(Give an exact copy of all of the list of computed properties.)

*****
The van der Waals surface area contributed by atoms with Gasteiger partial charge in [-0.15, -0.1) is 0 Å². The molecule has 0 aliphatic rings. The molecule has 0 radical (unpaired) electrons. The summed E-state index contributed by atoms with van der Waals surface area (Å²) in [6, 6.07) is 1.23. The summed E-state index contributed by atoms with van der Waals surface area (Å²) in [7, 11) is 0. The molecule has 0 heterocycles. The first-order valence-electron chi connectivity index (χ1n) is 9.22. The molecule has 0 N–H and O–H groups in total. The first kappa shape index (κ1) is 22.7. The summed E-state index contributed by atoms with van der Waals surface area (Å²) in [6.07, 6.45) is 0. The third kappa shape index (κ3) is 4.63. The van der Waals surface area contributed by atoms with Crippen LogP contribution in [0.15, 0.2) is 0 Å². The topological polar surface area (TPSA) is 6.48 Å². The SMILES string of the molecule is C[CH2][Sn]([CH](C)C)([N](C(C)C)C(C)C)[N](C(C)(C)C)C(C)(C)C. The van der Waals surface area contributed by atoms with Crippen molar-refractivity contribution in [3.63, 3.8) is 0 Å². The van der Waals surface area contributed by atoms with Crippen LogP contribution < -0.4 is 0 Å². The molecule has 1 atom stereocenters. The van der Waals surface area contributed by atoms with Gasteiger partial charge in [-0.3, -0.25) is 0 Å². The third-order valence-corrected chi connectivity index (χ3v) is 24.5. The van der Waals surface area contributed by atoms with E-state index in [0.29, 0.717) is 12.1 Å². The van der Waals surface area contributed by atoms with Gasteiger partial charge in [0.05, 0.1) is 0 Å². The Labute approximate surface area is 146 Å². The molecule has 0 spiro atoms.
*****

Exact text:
The van der Waals surface area contributed by atoms with Gasteiger partial charge in [-0.15, -0.1) is 0 Å². The molecule has 0 aliphatic rings. The molecule has 0 radical (unpaired) electrons. The summed E-state index contributed by atoms with van der Waals surface area (Å²) in [6, 6.07) is 1.23. The summed E-state index contributed by atoms with van der Waals surface area (Å²) in [7, 11) is 0. The molecule has 0 heterocycles. The first-order valence-electron chi connectivity index (χ1n) is 9.22. The molecule has 0 N–H and O–H groups in total. The first kappa shape index (κ1) is 22.7. The summed E-state index contributed by atoms with van der Waals surface area (Å²) in [6.07, 6.45) is 0. The third kappa shape index (κ3) is 4.63. The van der Waals surface area contributed by atoms with Crippen LogP contribution in [0.15, 0.2) is 0 Å². The topological polar surface area (TPSA) is 6.48 Å². The SMILES string of the molecule is C[CH2][Sn]([CH](C)C)([N](C(C)C)C(C)C)[N](C(C)(C)C)C(C)(C)C. The van der Waals surface area contributed by atoms with Crippen molar-refractivity contribution in [3.63, 3.8) is 0 Å². The van der Waals surface area contributed by atoms with Crippen LogP contribution < -0.4 is 0 Å². The molecule has 1 atom stereocenters. The van der Waals surface area contributed by atoms with Gasteiger partial charge in [-0.3, -0.25) is 0 Å². The third-order valence-corrected chi connectivity index (χ3v) is 24.5. The van der Waals surface area contributed by atoms with E-state index in [0.29, 0.717) is 12.1 Å². The van der Waals surface area contributed by atoms with Gasteiger partial charge in [0.05, 0.1) is 0 Å². The Labute approximate surface area is 146 Å². The molecule has 0 spiro atoms.